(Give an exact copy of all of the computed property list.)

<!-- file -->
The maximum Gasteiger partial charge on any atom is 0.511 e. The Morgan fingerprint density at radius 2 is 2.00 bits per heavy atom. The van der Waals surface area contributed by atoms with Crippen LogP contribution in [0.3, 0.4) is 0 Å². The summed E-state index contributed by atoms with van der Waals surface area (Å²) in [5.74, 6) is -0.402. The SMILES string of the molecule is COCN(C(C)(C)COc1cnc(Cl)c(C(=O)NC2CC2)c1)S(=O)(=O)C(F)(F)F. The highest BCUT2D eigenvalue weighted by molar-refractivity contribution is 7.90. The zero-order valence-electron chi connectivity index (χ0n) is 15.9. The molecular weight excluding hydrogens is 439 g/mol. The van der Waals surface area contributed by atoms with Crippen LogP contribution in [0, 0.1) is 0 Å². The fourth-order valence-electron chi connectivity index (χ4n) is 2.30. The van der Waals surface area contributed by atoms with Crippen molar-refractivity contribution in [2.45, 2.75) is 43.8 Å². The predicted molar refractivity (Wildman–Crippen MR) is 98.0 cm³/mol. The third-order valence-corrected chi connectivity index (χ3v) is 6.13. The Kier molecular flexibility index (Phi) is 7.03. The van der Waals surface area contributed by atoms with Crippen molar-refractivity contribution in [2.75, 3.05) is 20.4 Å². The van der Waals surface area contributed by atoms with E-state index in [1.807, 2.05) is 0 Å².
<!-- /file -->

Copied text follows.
The maximum Gasteiger partial charge on any atom is 0.511 e. The Morgan fingerprint density at radius 2 is 2.00 bits per heavy atom. The van der Waals surface area contributed by atoms with Crippen LogP contribution in [0.3, 0.4) is 0 Å². The summed E-state index contributed by atoms with van der Waals surface area (Å²) in [5.74, 6) is -0.402. The SMILES string of the molecule is COCN(C(C)(C)COc1cnc(Cl)c(C(=O)NC2CC2)c1)S(=O)(=O)C(F)(F)F. The highest BCUT2D eigenvalue weighted by molar-refractivity contribution is 7.90. The zero-order valence-electron chi connectivity index (χ0n) is 15.9. The molecular weight excluding hydrogens is 439 g/mol. The van der Waals surface area contributed by atoms with Crippen LogP contribution in [0, 0.1) is 0 Å². The fourth-order valence-electron chi connectivity index (χ4n) is 2.30. The van der Waals surface area contributed by atoms with Crippen molar-refractivity contribution in [2.45, 2.75) is 43.8 Å². The predicted molar refractivity (Wildman–Crippen MR) is 98.0 cm³/mol. The third-order valence-corrected chi connectivity index (χ3v) is 6.13. The Kier molecular flexibility index (Phi) is 7.03. The van der Waals surface area contributed by atoms with Crippen molar-refractivity contribution in [2.75, 3.05) is 20.4 Å². The van der Waals surface area contributed by atoms with E-state index in [1.807, 2.05) is 0 Å².